Jane Poynter, president and chairwoman of Paragon Space Development Corporation and crew member for two-year mission in Biosphere 2.
In January 2018, a SpaceX Falcon Heavy rocket will roar off a launch pad carrying the most ambitious human space mission since Apollo 11 nearly 50 years earlier. Two crew members in a heavily modified Dragon spacecraft would break Earth orbit on a 501-day round-trip fly-by of Mars.
This privately-led mission will be unveiled next Wednesday at the National Press Club in Washington, D.C., by the Inspiration Mars Foundation, a non-profit group chaired by former NASA engineer and space tourist Dennis Tito.
With it being Saturday already back on the East Coast, former MirCorp CEO and convicted tax evader Walt Anderson is now a free man. And the Space Frontier Foundation is partying like its 1999.
Anderson, whose company MirCorp leased the Russian space station Mir during that final year of the 20th century, has been under house arrest at his parents home in Virginia since July as part of a nearly 8-year prison term in what the federal government has called the largest individual tax evasion case in history. He served most of the term in a federal prison in New Jersey.
The Space Frontier Foundation — which benefited from Anderson’s financial largess prior to his stay in the Big House — is having a “Flaming Mir” party in his honor on Saturday night at a restaurant in McLean, Virginia. The foundation is paying for drinks, light appetizers and desserts only, and it recommends attendees eat dinner before arriving. The RSVP email is email@example.com
Plus ca change… On Thursday, officials from NASA and the CCDev winners held a press conference at the Kennedy Space Center to discuss the future of America’s space program as workers prepared Endeavour for the penultimate mission of the Space Shuttle program. More than 700,000 people – including President Barack Obama and Congresswoman Gabrielle Giffords – gathered the next day only to have NASA cancel the launch because of a problem with an auxiliary power unit. Problems with APUs bedeviled STS-2 in 1981.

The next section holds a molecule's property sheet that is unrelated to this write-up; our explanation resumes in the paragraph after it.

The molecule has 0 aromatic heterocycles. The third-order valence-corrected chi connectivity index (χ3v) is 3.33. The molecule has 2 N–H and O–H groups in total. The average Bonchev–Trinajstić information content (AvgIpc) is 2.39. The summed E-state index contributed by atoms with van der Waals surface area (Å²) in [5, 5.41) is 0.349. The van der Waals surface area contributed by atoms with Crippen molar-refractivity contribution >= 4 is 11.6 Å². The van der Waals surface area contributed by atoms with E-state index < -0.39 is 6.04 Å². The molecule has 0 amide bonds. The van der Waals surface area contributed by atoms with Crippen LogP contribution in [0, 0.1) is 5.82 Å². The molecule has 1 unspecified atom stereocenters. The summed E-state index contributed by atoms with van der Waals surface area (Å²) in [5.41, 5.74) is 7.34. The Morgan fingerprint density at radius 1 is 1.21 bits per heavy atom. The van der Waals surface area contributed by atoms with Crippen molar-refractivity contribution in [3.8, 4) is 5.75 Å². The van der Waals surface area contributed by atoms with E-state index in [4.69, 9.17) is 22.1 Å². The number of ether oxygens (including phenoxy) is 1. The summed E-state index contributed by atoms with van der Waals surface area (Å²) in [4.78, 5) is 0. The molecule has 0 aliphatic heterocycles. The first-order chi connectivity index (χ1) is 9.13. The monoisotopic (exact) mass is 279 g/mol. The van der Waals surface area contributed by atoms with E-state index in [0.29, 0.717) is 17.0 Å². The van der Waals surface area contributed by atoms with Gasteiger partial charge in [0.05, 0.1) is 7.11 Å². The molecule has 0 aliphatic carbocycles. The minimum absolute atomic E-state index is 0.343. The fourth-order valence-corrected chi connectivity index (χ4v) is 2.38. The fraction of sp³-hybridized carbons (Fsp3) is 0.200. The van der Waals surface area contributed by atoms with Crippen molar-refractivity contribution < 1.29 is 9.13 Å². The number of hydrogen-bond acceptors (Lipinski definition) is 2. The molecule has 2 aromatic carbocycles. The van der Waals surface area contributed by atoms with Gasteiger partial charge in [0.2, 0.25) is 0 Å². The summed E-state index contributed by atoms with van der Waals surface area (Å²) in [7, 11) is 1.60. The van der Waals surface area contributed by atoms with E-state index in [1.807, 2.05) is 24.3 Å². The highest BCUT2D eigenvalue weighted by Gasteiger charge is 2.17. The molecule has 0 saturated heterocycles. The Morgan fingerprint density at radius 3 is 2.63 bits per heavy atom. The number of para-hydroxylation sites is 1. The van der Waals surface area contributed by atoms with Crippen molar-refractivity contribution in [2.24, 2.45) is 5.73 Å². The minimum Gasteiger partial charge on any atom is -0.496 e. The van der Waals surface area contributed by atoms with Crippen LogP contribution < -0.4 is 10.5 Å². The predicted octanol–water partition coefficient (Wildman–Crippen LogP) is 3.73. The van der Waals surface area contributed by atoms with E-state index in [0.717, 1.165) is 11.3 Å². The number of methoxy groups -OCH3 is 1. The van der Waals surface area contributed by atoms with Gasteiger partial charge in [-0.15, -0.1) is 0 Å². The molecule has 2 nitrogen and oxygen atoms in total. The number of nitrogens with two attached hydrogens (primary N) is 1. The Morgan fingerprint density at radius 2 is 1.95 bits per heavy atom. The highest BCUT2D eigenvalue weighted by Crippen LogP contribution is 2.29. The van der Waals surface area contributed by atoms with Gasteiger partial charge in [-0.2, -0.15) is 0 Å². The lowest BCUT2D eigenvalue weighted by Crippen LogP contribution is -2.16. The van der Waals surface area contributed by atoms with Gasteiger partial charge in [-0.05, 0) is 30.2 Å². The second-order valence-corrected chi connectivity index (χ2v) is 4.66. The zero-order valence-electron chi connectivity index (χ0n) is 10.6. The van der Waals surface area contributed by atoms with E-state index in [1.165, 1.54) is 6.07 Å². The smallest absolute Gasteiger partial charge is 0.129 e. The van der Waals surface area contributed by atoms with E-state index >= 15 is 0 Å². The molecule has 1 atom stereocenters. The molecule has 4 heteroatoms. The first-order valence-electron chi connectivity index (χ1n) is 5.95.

Putin Channels The Donald. Russia’s leader for life fired Roscosmos Head Anatoly Perminov after seven years on the job and replaced him with retired Army Gen. Vladimir Popovkin, who formerly served as director of Russia’s Space Forces. Putin said that Perminov was too old to serve, but the real reason was a series of embarrassing launch failures and program delays. Thus, Putin is no more honest when firing people than Trump has been about Obama’s birth certificate. Pray these two never face each other at a summit meeting.
The Next Great Leap. China unveiled details of a space station it will launch by 2020 that looks a lot like Mir circa 1996.It’s little wonder that efforts to create a new space race with China have fallen short. The country has launched six people into space over eight years; the most recent mission was over 2.5 years ago.
Parabolic Arc’s Fun With Numbers Tour continues this morning with a look at space tourism on this 10th anniversary of millionaut Dennis Tito’s historic flight to the International Space Station. And what a decade it’s been — for government space travel. Here’s why:
Table A(wesome): Human Spaceflight From Dennis Tito to Today
No. of Flights
No. of Crew Members
No. of Space Tourists
Percentage ofÂ Total Flights
Percentage of Total Crew
Percentage of Tourists on Crews
As Table A shows, space tourism has been making steady if unspectacular progress over the last decade. From zero percent on April 27, 2001, space tourism has climbed to nearly 3 percent of all crew members sent into space. Good job!